Here’s a refresher. In 2015, Ohio voters, in a bipartisan manner — and by an overwhelming 71 percent — voted to approve a constitutional amendment that would stop partisan redistricting that “unduly favors or disfavors a political party or its incumbents.”
But Ohio Republican lawmakers have essentially said “we don’t care” about what voters want. As the majority on the state’s redistricting commission, they have routinely approved maps the Ohio Supreme Court has ruled unconstitutional and dared the court to take action (it should have thrown some people in jail for contempt, but that’s another column).
The Statehouse News Bureau reported the newest redistricting map “creates 10 Republican districts, three Democratic districts, and two toss-up districts that lean in favor of the Democrats. That gives Republicans a 66% advantage for Ohio’s congressional delegation in a state that splits 54% Republican and 46% Democratic.”
That’s not fair. That’s rigging the system in a way voters said they didn’t want.
Redistricting fades from the public consciousness because media coverage tends to focus on map drawing, gerrymandering and the other complexities of the process.
All of those issues overshadow a more significant point, one we need to hammer home: The people you elected don’t care what you want.
If they can ignore you on this, what else might they try?
No, rigging the system isn’t just a Republican issue. Democrats in blue states pull the same stunts, and it’s just as reprehensible. But we’re talking about Ohio, a state controlled by a GOP that rebuffs the wishes of their own since most Republican voters want a fair process.
Miller knows getting another measure on the ballot will take time. The League of Women Voters and the groups it works with need to build public support, raise money and convince voters this is an issue worth their time and concern.
Then comes the hard part. How do you create a process that’s balanced and insulated without politicians?
That’s a tough one. Does “without politicians” mean you can’t serve if you’ve held elected office?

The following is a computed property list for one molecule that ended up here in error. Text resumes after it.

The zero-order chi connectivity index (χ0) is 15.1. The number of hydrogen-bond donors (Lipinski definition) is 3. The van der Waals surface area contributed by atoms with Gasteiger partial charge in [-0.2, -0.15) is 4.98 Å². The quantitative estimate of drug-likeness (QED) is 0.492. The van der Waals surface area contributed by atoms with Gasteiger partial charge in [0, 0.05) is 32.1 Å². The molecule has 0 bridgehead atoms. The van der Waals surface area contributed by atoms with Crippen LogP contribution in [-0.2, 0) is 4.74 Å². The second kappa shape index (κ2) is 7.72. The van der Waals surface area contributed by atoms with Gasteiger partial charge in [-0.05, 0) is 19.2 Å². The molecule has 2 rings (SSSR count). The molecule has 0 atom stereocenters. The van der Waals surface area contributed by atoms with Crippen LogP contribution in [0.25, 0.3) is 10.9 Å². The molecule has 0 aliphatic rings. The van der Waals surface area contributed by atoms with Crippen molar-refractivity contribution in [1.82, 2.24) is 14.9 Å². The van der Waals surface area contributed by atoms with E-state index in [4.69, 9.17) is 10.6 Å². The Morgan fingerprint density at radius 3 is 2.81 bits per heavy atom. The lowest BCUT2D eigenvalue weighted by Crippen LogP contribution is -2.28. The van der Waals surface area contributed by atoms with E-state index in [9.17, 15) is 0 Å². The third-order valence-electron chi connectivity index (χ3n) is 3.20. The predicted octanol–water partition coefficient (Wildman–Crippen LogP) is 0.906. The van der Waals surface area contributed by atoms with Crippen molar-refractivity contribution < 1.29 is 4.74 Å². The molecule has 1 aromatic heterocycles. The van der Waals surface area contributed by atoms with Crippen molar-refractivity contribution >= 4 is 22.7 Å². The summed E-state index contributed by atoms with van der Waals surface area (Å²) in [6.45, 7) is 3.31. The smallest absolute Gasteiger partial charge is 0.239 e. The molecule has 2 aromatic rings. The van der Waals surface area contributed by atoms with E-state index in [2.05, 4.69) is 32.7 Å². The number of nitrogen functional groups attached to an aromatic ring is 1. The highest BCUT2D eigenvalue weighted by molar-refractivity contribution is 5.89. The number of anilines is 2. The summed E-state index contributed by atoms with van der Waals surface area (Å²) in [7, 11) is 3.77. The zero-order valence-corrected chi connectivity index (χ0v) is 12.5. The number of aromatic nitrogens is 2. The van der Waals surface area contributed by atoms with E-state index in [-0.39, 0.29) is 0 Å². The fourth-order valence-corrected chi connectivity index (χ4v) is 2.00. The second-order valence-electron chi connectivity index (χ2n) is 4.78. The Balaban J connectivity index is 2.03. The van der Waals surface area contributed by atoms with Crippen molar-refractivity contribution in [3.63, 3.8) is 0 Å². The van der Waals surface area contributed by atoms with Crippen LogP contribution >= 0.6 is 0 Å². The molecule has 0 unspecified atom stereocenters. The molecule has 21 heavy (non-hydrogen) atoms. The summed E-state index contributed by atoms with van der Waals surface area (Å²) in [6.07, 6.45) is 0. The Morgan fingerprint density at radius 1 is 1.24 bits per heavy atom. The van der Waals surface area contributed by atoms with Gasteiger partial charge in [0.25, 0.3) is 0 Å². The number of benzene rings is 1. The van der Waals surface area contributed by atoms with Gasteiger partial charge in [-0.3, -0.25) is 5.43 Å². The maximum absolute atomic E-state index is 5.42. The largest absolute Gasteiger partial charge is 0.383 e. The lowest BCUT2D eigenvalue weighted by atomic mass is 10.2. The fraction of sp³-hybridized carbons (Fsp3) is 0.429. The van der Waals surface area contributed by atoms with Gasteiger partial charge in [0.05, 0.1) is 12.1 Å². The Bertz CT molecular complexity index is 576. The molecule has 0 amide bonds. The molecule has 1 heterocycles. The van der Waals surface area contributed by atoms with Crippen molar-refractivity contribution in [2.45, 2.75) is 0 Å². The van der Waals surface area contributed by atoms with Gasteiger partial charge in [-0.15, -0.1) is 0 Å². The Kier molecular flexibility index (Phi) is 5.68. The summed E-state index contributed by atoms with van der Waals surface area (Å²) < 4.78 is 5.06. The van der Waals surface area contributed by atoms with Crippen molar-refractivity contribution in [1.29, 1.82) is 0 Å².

What’s balanced? Some states have small independent commissions, and others large ones. What’s the right mix of registered Republicans, Democrats and Independents while also understanding the two major parties get the same number of seats on the commission?
Insulated may be the most important of all. That means lawmakers and the Governor would be required to fund the commission while prohibited from overriding the maps the commission creates. They’ll hate that, which is why I love it.
“We want to construct the language, and the policies, in a way that we think will be effective but also attractive to the general public.” Miller said. “We want to build a large coalition.”
An analysis by Washington Post found that redistricting commissions free of political interference drew more fair and competitive districts.
I hope the independent commission effort succeeds because voters have already told lawmakers what they want and still got blown off. If you followed redistricting, the commission didn’t even pretend to care about drawing fair maps.
The politicians who have stomped on the people’s will have shown us who they are and proved they don’t deserve to have a duty as important as redrawing districts.
The power should be with the people. The Jen Millers of the world want to ensure that’s the case.
Ray Marcano’s column appears each Sunday on these pages. He can be reached at firstname.lastname@example.org